Israel is headed for a third general election in a year as it seeks to resolve one of its worst-ever political crises.
The first two polls in April and September 2019 failed to find a winner between rightist Prime Minister Benjamin Netanyahu and his centrist challenger Benny Gantz.
Here is a recap of the saga.
At April 9 polls, Netanyahu, Israel's longest serving prime minister who has been in power since 2009, hopes to get re-elected despite being dogged by corruption allegations.
Netanyahu's right-wing Likud party and the Blue and White alliance of ex-military chief Gantz come neck and neck.
Parliament chooses Netanyahu, who has support from smaller right-wing parties, to take first turn at trying to form a majority government.
But after weeks of political bargaining, he is unable to command a majority in the 120-seat parliament.
The deadline expires and parliament agrees to hold a new election.
After voting ends on September 17, exit polls show another neck-and-neck race between the parties of Netanyahu and Gantz.
In a surprise bid on September 19, Netanyahu proposes a unity government to Gantz, who replies he would have to be the prime minister.
Complete official results released on September 25 confirm a deadlock, putting Gantz's party at 33 seats against Likud's 32.
Even with their respective allies, neither can get the 61 seats they need for a majority.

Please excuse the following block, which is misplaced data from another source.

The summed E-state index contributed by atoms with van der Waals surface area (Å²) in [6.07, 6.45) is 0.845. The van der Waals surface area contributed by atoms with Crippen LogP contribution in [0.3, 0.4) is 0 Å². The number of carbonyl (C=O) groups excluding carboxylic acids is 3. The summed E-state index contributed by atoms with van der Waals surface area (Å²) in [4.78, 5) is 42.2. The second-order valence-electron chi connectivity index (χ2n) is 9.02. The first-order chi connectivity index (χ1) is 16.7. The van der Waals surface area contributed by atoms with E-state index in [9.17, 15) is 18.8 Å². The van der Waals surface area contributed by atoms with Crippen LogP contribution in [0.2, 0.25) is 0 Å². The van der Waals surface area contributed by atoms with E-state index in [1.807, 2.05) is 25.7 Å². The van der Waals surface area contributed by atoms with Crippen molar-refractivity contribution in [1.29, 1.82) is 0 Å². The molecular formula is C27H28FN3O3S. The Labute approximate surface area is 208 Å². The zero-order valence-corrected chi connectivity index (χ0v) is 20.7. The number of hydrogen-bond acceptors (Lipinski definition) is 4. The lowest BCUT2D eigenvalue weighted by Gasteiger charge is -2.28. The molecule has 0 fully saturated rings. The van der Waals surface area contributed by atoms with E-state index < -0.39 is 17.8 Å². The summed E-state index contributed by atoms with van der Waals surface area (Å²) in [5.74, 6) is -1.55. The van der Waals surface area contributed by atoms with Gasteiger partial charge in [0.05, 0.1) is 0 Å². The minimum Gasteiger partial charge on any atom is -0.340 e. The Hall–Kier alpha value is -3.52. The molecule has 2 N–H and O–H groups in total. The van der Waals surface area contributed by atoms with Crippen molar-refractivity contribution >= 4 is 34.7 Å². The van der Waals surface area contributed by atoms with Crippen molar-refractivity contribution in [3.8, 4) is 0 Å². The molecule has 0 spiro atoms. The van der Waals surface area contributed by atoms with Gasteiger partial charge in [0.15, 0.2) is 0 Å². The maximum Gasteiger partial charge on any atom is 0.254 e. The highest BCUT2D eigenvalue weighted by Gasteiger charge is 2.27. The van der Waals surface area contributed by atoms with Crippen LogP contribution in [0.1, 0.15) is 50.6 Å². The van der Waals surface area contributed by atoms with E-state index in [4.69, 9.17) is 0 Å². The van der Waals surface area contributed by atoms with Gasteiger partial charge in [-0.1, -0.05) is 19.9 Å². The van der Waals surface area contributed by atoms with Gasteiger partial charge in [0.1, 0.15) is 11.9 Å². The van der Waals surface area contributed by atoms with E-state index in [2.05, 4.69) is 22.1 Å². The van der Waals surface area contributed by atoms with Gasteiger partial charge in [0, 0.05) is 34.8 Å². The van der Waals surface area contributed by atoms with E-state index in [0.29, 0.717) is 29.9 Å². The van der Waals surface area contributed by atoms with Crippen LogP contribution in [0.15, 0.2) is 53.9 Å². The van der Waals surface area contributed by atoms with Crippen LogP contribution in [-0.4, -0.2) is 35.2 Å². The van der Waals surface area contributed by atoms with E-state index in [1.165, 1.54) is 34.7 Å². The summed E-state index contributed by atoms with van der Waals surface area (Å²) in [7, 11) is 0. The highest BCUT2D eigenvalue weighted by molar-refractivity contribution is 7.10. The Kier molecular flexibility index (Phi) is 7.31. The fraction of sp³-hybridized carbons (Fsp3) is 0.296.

On September 25, President Reuven Rivlin tasks Netanyahu with forming a government within 28 days.
Gantz refuses to join Netanyahu, citing his potential indictment on corruption charges.
On October 21, Netanyahu announces he has failed. Rivlin hands the task to Gantz.
On November 8, Netanyahu appoints as defence minister Naftali Bennett and says his New Right party will join Likud.
This gives Netanyahu's party 35 seats -- two ahead of Gantz's Blue and White.
On November 20, Gantz informs Rivlin hours before his deadline is up that he too has been unable to form a government.
The president, determined to avoid a third election, hands the task to parliament with a three-week deadline.
While it could choose any member of parliament to form a government, Netanyahu and Gantz remain the only realistic contenders.
On November 21, the attorney general charges Netanyahu with bribery, fraud and breach of trust. It is the first time a sitting prime minister is put on trial in the country.
He rejects the allegations, saying it is an attempt to remove him from government.
On December 11, as the deadline passes for parliament to find a head of government, lawmakers call a new election for March 2.
Jerusalem, Undefined | AFP